- Strengthening our commitment with the 2008 pension obligation bond covenants: Moving forward, a TRS Special Capital Reserve Fund would be established in order to meet the “adequate provision” requirements of the 2008 pension obligation bonds. Funding of the reserve fund would be accomplished by reserving $381 million of the fiscal year 2019 General Fund surplus. The Special Capital Reserve Fund would be backstopped by lottery receipts in the unlikely event a replenishment of the reserve was needed. The proposed changes will result in contribution savings of $183.4 million in FY 2020, $189 million in FY 2021 and will be nearly $1.5 billion lower than the projected $3.4 billion FY 2032 contribution that would have been required if we make no changes while achieving a 6.9 percent return.
“The plan to restructure payments into the Teachers’ Retirement System represents a new road map for Connecticut’s fiscal future and stability, while minimizing the impact on taxpayers,” Treasurer Shawn T. Wooden said. “It also will allow scarce resources to be directed to the right priorities like economic growth, education, and infrastructure that can move our state forward. Creating this multi-faceted proposal in a matter of weeks is an extraordinary accomplishment and is evidence of what can be done when government works collaboratively.”
In addition, Governor Lamont is proposing a municipal cost-sharing plan under which each municipality or local board of education will be responsible for at least one-quarter (25 percent) of the normal pension cost paid on its behalf by the state. Those municipalities who have teacher salaries above the statewide median will be asked to pay a share equal to each percentage point they are above the median. To avoid further burdening struggling towns and cities, all distressed municipalities will contribute five percent of their associated normal cost.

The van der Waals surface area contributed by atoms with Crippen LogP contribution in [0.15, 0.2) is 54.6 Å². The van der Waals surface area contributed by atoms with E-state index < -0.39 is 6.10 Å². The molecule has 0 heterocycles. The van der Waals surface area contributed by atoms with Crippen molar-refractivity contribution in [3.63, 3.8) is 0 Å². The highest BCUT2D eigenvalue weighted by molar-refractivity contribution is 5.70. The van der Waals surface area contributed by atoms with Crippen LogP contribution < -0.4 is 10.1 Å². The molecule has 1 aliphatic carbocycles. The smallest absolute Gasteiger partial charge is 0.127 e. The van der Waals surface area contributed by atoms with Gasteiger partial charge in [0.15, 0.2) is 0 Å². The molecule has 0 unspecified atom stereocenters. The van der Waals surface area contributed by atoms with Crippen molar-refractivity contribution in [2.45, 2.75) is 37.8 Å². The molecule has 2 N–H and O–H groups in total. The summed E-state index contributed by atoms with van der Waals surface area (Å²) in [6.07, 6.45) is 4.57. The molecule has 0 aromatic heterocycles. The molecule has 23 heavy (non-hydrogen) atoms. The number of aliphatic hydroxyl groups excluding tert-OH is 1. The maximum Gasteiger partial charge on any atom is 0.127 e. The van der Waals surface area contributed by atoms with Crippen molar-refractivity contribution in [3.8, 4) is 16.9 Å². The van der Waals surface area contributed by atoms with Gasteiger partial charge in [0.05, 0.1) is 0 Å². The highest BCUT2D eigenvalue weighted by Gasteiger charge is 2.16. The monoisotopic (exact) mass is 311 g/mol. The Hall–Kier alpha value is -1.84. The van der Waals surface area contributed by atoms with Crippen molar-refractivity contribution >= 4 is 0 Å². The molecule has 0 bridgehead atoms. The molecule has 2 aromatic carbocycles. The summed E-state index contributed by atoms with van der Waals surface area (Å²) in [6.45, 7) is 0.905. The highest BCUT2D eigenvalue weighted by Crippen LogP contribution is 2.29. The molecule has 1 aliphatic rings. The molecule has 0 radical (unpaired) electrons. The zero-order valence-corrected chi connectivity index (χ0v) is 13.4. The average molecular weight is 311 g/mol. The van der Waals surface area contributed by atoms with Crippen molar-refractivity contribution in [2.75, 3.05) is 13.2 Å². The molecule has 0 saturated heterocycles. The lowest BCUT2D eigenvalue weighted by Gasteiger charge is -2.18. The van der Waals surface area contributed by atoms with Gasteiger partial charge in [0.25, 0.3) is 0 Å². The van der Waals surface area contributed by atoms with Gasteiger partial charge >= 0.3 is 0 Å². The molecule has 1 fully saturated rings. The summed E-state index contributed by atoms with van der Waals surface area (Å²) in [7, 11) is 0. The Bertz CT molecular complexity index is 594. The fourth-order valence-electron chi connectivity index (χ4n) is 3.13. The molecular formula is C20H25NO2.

“We need to think about these long-term obligations as we would a mortgage,” Governor Lamont said. “You wouldn’t pay off your mortgage in a decade, and Connecticut shouldn’t try to do the same with its pension obligations. Stretching out our payments over a longer period of time will allow us to avoid market volatility and bumps, and provide the breathing room to make critical investments in workforce and economic development, transportation, and education so we finally get Connecticut growing again.”